Further, not every creator is called to take this particular path. Sometimes the creative artist, committed to a path of vision, takes a role of truth teller, more than visionary, poignant teller of bitter truths that others prefer to skip, or deny (along with most of society). He or she, as an artist friend of mine put it, is often "the canary in the coal mine." Not only more sensitive to what's going on, but at times more readily injured by it as well. Some real dangers and challenges here. It surely can help to have support, and role models and encouragement, as we indeed see here in what father is offering son. But one must not think all is euphoria. There may be such moments, as the son delightfully remembers from his youth. But it's not the whole picture.

All the more, then, strength and overriding purpose are needed if there are mental health challenges to address, particularly in a world that can pathologize difference, of whatever sort, healthy or not. Some of us have in fact asked for a different definition of "normal," including this author in the steps of the legendary Frank Barron, since what is most common (one type of norm) may not in fact be the most healthy. At all. This is very much what we are hearing here, in terms of conformity to social norms. At one extreme we have a mindless automaton, following conventional rules, by contrast with a very present, aware, insightful, and risk-taking artist, a higher ideal if not a statistical "norm." Dr. Benjamin has called society, at times, crazy. I have done so as well!

Fortunately, the author does not fall into the trap of romanticizing illness (or saying it is de facto creative in itself) or that all who create are ill or vice versa. It is definitely not "the sicker the better." He acknowledges there are many roads to creativity. One must still keep in mind that there are many types of creative artists, and motives for creating. Of particular importance, health is the overriding message. How tragic the consequences for some who have idealized illness. Yet on the upward path, some may indeed reach heights of Maslow's "self-actualizing" creativity, as suggested here, it is not all. Dr. Benjamin mentions that, at times, "a fine line" may divide the creative artist and the mentally disturbed person. Yet let us look more carefully here.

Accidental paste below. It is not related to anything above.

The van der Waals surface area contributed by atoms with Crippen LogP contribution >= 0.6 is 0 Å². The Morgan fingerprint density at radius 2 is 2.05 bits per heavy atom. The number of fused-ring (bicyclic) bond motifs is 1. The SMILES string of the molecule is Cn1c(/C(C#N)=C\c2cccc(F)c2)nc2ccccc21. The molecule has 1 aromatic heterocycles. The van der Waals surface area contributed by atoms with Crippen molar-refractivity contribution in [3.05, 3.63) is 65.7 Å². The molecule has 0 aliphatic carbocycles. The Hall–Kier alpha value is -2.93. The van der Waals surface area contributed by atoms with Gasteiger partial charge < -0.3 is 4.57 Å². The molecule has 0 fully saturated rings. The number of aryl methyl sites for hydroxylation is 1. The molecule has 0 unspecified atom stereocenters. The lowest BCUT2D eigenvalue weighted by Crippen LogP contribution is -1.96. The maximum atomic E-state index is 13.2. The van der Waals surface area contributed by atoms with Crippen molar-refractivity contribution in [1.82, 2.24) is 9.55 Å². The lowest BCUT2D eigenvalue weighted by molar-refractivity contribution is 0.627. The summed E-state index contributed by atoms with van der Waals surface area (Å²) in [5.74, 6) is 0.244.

Some truth can be found, but it seems vital to clarify that this is in comparing specific pieces of a complex human picture, and not necessarily the totality, or the delicate balance and conditions that produced them. Dr. Benjamin was once fortunate to converse at great length with philosopher Ken Wilber, who was intrigued by Dr. Benjamin's thinking and also influenced it considerably, including the Natural Dimension. This contact led to many of Dr. Benjamin's later publications. However, Wilber has also made this same point in a spiritual context: Advanced spiritual development may at times resemble more primitive patterns (pre/trans fallacy), yet the context and significance can be totally different. They may all look like oranges but in fact they are apples and oranges.

Despite findings of above average rates of psychopathology (and particularly mood disorders, with evidence as well for schizophrenia spectrum disorders) among artists—often among the eminent (thus we cannot automatically say the same for everyday people) the literature does suggest high creativity is much more about health than illness. ( Plus there are other paths, not at all about illness. ) Here, creativity tends to peak—where mental disturbance is present at all, in individuals or in families, especially in research on people in the bipolar and schizophrenia spectra. Creativity peaks during during better functioning periods. And, as a corollary, getting treatment can—not only be lifesaving in some cases but can— enhance creativity.